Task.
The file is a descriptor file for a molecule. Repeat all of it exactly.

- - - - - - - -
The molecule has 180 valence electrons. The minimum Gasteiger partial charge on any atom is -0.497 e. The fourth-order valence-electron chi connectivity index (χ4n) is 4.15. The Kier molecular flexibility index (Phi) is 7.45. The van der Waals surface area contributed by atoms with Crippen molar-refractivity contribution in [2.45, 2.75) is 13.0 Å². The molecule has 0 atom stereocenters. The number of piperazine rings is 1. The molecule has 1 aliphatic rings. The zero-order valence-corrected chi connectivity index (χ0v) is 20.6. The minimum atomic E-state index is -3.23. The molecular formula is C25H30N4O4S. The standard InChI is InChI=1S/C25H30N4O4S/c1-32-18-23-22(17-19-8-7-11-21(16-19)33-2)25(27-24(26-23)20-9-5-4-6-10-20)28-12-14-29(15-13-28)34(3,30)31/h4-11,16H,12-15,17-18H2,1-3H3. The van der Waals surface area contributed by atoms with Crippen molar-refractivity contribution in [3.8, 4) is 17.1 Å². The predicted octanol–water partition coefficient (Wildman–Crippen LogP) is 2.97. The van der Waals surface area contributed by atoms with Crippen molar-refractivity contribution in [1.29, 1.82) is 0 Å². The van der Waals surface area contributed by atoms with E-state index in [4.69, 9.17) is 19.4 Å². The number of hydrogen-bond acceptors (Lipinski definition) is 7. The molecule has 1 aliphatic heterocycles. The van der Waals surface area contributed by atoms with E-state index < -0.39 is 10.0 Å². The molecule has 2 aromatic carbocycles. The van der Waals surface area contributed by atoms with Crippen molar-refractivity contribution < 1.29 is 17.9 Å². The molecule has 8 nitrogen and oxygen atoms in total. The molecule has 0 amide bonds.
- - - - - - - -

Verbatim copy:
The molecule has 180 valence electrons. The minimum Gasteiger partial charge on any atom is -0.497 e. The fourth-order valence-electron chi connectivity index (χ4n) is 4.15. The Kier molecular flexibility index (Phi) is 7.45. The van der Waals surface area contributed by atoms with Crippen molar-refractivity contribution in [2.45, 2.75) is 13.0 Å². The molecule has 0 atom stereocenters. The number of piperazine rings is 1. The molecule has 1 aliphatic rings. The zero-order valence-corrected chi connectivity index (χ0v) is 20.6. The minimum atomic E-state index is -3.23. The molecular formula is C25H30N4O4S. The standard InChI is InChI=1S/C25H30N4O4S/c1-32-18-23-22(17-19-8-7-11-21(16-19)33-2)25(27-24(26-23)20-9-5-4-6-10-20)28-12-14-29(15-13-28)34(3,30)31/h4-11,16H,12-15,17-18H2,1-3H3. The van der Waals surface area contributed by atoms with Crippen molar-refractivity contribution in [3.8, 4) is 17.1 Å². The predicted octanol–water partition coefficient (Wildman–Crippen LogP) is 2.97. The van der Waals surface area contributed by atoms with Crippen molar-refractivity contribution in [1.29, 1.82) is 0 Å². The van der Waals surface area contributed by atoms with E-state index in [4.69, 9.17) is 19.4 Å². The number of hydrogen-bond acceptors (Lipinski definition) is 7. The molecule has 1 aliphatic heterocycles. The van der Waals surface area contributed by atoms with E-state index < -0.39 is 10.0 Å². The molecule has 2 aromatic carbocycles. The van der Waals surface area contributed by atoms with Crippen molar-refractivity contribution < 1.29 is 17.9 Å². The molecule has 8 nitrogen and oxygen atoms in total. The molecule has 0 amide bonds.